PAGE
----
The principle at the heart of the work of the Student Health Coalition (SHC) held that quality health care required the voice of the people. Students operationalized this principle by helping small rural communities to organize around access to health care.
Stepping into these communities was facilitated by the fact that most residents lived in a vacuum of services, a complete absence of accessible health care, neither private nor public. Children were not immunized. Diabetes, high blood pressure, pulmonary disease were left undiagnosed and untreated. The nearest hospital might be hours away. Roads were subject to impassible disrepair. Clinics were no where to be seen, nor were public health officials. The proposal that students and community leaders working together might change all that was radical and thrilling.
Health Fairs were at the heart of the organizing. The fairs took place in a school or community center. Student nurses and physicians conducted comprehensive free exams for anyone who showed up. Funds to support the fairs were recruited from foundations. The Tennessee Valley Association (TVA) loaned a van for the first few summers, outfitted with lab equipment and exam rooms. The exams included hematocrits, urine screens, stool culture for parasites, throat cultures, and a full physical exam. People with abnormal results got a home visit from one of the students, with assistance on followup. Most children were anemic, from poor nutrition or parasites or both. Most miners had lung disease. Many adults were found to have untreated heart disease or diabetes.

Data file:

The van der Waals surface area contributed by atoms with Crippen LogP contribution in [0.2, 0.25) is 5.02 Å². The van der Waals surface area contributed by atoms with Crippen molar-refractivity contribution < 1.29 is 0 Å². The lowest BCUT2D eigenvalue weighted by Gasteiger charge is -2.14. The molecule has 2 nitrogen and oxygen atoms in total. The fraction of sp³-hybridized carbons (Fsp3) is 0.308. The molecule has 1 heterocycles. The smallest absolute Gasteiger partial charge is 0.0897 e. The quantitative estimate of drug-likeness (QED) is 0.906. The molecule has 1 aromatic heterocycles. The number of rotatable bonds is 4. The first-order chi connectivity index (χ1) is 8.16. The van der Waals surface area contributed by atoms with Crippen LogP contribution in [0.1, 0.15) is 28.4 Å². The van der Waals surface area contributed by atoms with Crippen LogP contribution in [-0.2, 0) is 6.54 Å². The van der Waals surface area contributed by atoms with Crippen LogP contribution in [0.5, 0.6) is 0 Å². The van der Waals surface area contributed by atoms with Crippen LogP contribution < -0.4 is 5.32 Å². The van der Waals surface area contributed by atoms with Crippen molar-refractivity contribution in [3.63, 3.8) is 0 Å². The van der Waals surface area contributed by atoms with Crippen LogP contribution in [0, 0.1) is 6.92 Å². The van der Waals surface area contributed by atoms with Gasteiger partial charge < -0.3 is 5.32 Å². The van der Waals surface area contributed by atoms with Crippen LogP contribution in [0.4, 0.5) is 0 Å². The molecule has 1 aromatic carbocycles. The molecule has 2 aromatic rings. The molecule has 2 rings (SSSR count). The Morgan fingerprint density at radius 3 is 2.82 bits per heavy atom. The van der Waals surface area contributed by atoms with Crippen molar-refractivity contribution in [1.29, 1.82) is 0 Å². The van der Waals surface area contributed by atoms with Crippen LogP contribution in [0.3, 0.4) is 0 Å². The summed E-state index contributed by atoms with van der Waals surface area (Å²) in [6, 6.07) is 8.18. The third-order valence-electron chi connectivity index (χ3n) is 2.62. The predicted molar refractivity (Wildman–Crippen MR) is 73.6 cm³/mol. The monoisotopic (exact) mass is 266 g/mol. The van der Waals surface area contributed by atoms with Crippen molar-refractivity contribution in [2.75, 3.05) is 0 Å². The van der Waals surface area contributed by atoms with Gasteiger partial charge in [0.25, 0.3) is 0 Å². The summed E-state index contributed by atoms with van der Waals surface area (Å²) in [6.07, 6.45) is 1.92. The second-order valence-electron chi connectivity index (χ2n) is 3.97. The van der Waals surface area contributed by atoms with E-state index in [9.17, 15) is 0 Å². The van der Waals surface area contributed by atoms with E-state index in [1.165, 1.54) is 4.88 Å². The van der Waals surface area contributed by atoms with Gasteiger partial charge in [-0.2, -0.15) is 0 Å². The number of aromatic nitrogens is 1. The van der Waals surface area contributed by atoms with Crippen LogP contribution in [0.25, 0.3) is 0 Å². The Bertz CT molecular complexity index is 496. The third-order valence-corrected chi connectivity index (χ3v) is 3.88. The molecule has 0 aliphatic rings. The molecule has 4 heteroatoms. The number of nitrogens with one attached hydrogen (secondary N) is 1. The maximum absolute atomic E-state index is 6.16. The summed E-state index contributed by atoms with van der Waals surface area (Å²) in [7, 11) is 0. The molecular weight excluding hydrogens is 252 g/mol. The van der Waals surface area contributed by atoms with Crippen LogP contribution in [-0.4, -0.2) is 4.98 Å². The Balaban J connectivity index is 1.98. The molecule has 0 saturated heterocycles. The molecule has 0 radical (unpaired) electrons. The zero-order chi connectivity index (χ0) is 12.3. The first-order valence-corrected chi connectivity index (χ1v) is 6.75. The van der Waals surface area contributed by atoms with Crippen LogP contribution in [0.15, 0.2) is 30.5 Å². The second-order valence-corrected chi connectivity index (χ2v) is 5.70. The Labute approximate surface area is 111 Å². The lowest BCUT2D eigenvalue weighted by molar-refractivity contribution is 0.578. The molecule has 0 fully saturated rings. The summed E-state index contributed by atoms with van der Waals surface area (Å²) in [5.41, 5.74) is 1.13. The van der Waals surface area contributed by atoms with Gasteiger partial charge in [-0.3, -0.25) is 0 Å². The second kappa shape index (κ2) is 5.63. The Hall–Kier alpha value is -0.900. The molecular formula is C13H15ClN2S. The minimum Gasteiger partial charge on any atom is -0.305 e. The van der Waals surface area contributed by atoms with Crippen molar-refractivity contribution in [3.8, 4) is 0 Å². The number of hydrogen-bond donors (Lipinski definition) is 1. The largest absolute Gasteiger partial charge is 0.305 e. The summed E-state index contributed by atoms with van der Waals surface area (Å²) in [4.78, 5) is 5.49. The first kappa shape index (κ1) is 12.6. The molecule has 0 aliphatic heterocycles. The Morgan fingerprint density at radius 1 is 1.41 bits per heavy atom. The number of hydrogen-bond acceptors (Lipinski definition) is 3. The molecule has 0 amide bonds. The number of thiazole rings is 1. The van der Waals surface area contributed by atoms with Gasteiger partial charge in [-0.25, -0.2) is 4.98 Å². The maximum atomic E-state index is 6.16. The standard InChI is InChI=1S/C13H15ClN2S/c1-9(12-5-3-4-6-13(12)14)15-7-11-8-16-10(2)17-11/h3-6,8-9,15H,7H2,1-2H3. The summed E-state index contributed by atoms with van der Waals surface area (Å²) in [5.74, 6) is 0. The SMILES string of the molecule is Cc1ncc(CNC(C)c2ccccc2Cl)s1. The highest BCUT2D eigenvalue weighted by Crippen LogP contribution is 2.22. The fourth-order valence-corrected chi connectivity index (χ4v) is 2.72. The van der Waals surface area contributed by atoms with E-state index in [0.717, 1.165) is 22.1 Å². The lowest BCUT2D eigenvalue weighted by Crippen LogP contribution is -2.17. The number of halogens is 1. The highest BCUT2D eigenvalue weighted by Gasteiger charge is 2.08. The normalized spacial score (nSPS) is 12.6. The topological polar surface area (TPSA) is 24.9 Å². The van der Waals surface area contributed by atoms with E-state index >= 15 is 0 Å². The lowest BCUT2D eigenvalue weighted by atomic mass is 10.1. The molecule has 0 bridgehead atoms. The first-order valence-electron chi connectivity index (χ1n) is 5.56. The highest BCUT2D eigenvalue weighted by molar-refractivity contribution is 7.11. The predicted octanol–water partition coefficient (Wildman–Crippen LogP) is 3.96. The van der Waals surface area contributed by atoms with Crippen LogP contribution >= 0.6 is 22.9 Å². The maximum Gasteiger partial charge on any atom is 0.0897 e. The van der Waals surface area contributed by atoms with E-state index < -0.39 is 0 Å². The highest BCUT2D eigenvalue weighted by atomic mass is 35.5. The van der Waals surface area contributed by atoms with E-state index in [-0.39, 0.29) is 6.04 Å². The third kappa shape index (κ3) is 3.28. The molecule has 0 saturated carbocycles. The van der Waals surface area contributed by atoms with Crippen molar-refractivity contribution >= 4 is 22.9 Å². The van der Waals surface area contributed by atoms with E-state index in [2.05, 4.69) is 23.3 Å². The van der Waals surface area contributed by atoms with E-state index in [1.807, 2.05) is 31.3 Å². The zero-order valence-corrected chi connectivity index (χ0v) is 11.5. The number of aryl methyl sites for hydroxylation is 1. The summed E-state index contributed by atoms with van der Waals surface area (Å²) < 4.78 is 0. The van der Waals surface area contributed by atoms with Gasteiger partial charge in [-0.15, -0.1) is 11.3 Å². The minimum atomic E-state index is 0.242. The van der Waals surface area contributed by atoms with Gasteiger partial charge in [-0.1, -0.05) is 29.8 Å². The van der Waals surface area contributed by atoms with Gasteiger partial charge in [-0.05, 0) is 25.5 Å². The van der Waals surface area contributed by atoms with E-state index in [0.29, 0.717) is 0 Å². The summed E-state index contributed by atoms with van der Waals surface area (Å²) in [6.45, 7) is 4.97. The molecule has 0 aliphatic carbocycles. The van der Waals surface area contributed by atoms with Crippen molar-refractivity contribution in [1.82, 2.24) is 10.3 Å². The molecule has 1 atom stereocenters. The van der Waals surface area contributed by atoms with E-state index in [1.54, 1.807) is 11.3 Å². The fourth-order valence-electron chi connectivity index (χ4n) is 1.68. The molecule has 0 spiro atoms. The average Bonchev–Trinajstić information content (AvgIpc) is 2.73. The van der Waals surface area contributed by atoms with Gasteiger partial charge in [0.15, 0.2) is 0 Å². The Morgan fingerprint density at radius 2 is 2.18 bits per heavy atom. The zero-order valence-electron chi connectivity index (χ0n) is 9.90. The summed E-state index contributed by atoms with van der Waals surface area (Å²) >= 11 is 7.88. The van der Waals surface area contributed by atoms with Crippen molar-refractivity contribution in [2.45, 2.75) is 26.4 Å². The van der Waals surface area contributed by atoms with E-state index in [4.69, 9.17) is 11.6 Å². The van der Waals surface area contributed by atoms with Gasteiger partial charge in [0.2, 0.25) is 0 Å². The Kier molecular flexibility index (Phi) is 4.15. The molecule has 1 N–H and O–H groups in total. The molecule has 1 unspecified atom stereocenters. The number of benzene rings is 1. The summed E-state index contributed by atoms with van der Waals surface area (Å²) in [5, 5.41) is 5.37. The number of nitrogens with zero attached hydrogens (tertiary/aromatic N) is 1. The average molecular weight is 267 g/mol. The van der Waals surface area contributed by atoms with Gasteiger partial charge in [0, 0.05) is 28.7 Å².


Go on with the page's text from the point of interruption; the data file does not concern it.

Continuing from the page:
The Health Fair team moved to a new community at the end of each week. At the end of the summer, most students returned to school. A handful stayed behind, digging into long term work. The Health Fairs and the clinics that were the “fruits” of our labors uncovered dirty secrets about the adequacy of health in Appalachia and the rural South. SHC challenged and angered local health departments, physicians, county judges, and the like.
Nonetheless, many of those clinics still stand. And in some cases, they grew into networks of clinics serving whole regions with community owned and operated primary care clinics.